According to Associate Professor Adrian Hayes on the Australian National University (ANU), the role of population in the causes and consequences of climate change needs to be better understood.
In a seminar, part of the Environment and Water Matter! series organised by Flinders University, on 3 August 2011, Prof Hayes explored the ways in which population dynamics influence both greenhouse gas emissions and the impacts of climate change on human and managed ecosystems. Based on his recently-completed study on population and climate change in Indonesia, Prof Hayes put emphasis on the role population-related policies should play in a country’s mitigation and adaptation strategies, and the role social scientists should play in national and international climate debates.
The choice of Indonesia as a case study is ideal. Indonesia and its population are extremely vulnerable to climate change effects especially due to sea-level rise. With over 42 million people living less than ten metre above the sea level, increased floods and extreme rain events are likely to be major disruptions for the country’s agricultural production. Increased temperature also impacts the agricultural production adversely. It is projected that between 2070 and 2099, the average temperature of Indonesia will increase to 28.58 degree of Celsius; a substantial increase from 25.76°c in the 1961 to 1990 period (Cline 2007).
At the individual level, climate change effects may cause at least two major changes: changing work environment, changing production processes and possibly consumption patterns. Increased temperature may reduce the workers’ working hours. Fewer working hours could potentially reduce family income. Temperature rise could also affect human’s health which consequentially could negatively impact one’s earnings in addition to lower quality of life.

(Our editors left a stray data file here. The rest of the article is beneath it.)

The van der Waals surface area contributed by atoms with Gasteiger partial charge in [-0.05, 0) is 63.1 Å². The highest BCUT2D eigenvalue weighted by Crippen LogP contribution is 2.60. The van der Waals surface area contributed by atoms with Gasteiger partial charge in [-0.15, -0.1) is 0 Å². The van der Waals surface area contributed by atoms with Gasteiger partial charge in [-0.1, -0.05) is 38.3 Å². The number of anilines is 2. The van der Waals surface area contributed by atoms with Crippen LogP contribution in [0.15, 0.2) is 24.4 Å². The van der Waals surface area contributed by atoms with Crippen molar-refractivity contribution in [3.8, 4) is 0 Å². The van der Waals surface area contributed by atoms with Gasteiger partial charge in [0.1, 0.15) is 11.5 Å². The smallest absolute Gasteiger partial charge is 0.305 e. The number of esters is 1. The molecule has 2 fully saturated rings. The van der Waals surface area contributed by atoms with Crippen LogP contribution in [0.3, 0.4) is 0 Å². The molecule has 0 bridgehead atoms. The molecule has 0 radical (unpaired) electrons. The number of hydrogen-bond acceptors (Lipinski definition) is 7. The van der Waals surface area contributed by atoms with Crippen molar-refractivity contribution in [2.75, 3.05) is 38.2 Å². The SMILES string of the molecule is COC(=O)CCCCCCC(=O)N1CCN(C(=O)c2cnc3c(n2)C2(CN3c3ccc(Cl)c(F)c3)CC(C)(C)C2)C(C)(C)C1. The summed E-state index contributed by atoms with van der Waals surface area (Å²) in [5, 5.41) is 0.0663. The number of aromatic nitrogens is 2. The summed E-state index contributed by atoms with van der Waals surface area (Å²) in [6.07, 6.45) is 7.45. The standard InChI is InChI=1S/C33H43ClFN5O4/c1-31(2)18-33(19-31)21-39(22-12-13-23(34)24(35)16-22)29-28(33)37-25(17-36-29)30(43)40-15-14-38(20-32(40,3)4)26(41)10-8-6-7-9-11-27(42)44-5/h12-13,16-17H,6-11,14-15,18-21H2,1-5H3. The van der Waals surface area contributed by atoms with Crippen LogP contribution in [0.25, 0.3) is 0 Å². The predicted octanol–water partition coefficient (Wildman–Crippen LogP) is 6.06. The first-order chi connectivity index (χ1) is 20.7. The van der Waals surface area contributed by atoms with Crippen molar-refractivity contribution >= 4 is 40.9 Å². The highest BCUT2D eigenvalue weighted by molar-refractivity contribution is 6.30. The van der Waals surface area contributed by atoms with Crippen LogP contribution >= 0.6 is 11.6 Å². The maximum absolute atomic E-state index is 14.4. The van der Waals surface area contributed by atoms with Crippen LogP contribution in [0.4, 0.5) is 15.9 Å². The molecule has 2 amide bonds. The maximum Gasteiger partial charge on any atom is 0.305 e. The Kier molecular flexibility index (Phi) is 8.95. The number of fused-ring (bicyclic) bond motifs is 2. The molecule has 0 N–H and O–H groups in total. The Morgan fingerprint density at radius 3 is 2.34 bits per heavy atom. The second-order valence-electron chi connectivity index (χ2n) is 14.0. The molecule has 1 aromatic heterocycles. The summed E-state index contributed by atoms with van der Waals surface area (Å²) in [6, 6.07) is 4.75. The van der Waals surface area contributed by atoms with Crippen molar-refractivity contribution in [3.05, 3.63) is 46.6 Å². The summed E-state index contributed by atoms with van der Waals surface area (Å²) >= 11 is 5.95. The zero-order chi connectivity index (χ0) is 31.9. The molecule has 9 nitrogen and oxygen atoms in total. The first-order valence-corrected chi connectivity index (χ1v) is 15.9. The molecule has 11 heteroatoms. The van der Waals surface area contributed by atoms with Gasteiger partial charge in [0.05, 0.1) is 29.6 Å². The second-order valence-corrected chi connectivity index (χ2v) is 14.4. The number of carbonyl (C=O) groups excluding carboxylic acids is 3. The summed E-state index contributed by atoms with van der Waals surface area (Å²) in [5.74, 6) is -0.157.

Climate change effects are potentially more evident for unskilled farmers with low educational background than for skilled workers. The vast majority of the poor people in Indonesia including farmers are dependent on natural resources for their livelihoods. Hence, any significant change in natural resources especially forests, agricultural land and sea can cause a substantial loss of the sources of earnings for many rural communities. Labours with high adaptive skills may opt to move to other industries such as services and manufacturing. Those who stay, on the other hand, must adjust their production processes. For farmers, this may imply change in agricultural commodities, the beginning of the planting period and many other adaptation options.
At the national level, the indirect effects of climate change could widen income inequality, increase poverty rates and increase burden of health costs. These effects are possible given that agriculture growth, especially in rural areas, is still one of the most important channels to reduce poverty (Suryahadi, Suryadarma and Sumarto 2009). With increased concerns over issues on food security, climate change effects could become the major cause of hunger given unstoppable increases in food prices due to the shortage of food supply.
Prof Hayes referred to a conceptual framework to assess the impacts of change in popolation on environments, the IPAT equation:
I= P x A x T
It describes the multiplicative contribution of population (P), affluence (A) and technology (T) to environmental impact (I). The problem with this equation is the interdependence between variables making it difficult to predict the impact of each of the right-hand side variables.